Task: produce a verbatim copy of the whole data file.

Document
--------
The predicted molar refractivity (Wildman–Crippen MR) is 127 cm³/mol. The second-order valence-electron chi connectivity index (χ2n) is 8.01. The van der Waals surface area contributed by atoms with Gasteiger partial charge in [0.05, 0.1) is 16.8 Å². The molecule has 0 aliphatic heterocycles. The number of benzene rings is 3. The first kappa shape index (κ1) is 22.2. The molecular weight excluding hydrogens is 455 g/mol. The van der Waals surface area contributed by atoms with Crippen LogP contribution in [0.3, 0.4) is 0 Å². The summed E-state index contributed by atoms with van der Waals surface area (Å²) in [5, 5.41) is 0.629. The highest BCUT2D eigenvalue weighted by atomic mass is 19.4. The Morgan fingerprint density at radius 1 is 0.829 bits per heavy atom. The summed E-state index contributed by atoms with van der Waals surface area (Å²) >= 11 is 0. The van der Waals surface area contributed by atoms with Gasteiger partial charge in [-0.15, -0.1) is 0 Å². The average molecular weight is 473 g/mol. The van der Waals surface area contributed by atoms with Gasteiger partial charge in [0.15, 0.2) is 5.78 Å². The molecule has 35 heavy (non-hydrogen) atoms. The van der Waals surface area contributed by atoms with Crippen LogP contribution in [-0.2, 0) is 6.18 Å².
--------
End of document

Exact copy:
The predicted molar refractivity (Wildman–Crippen MR) is 127 cm³/mol. The second-order valence-electron chi connectivity index (χ2n) is 8.01. The van der Waals surface area contributed by atoms with Gasteiger partial charge in [0.05, 0.1) is 16.8 Å². The molecule has 0 aliphatic heterocycles. The number of benzene rings is 3. The first kappa shape index (κ1) is 22.2. The molecular weight excluding hydrogens is 455 g/mol. The van der Waals surface area contributed by atoms with Crippen LogP contribution in [0.3, 0.4) is 0 Å². The summed E-state index contributed by atoms with van der Waals surface area (Å²) in [5, 5.41) is 0.629. The highest BCUT2D eigenvalue weighted by atomic mass is 19.4. The Morgan fingerprint density at radius 1 is 0.829 bits per heavy atom. The summed E-state index contributed by atoms with van der Waals surface area (Å²) >= 11 is 0. The van der Waals surface area contributed by atoms with Gasteiger partial charge in [-0.15, -0.1) is 0 Å². The average molecular weight is 473 g/mol. The van der Waals surface area contributed by atoms with Gasteiger partial charge in [0.15, 0.2) is 5.78 Å². The molecule has 35 heavy (non-hydrogen) atoms. The van der Waals surface area contributed by atoms with Crippen LogP contribution in [-0.2, 0) is 6.18 Å².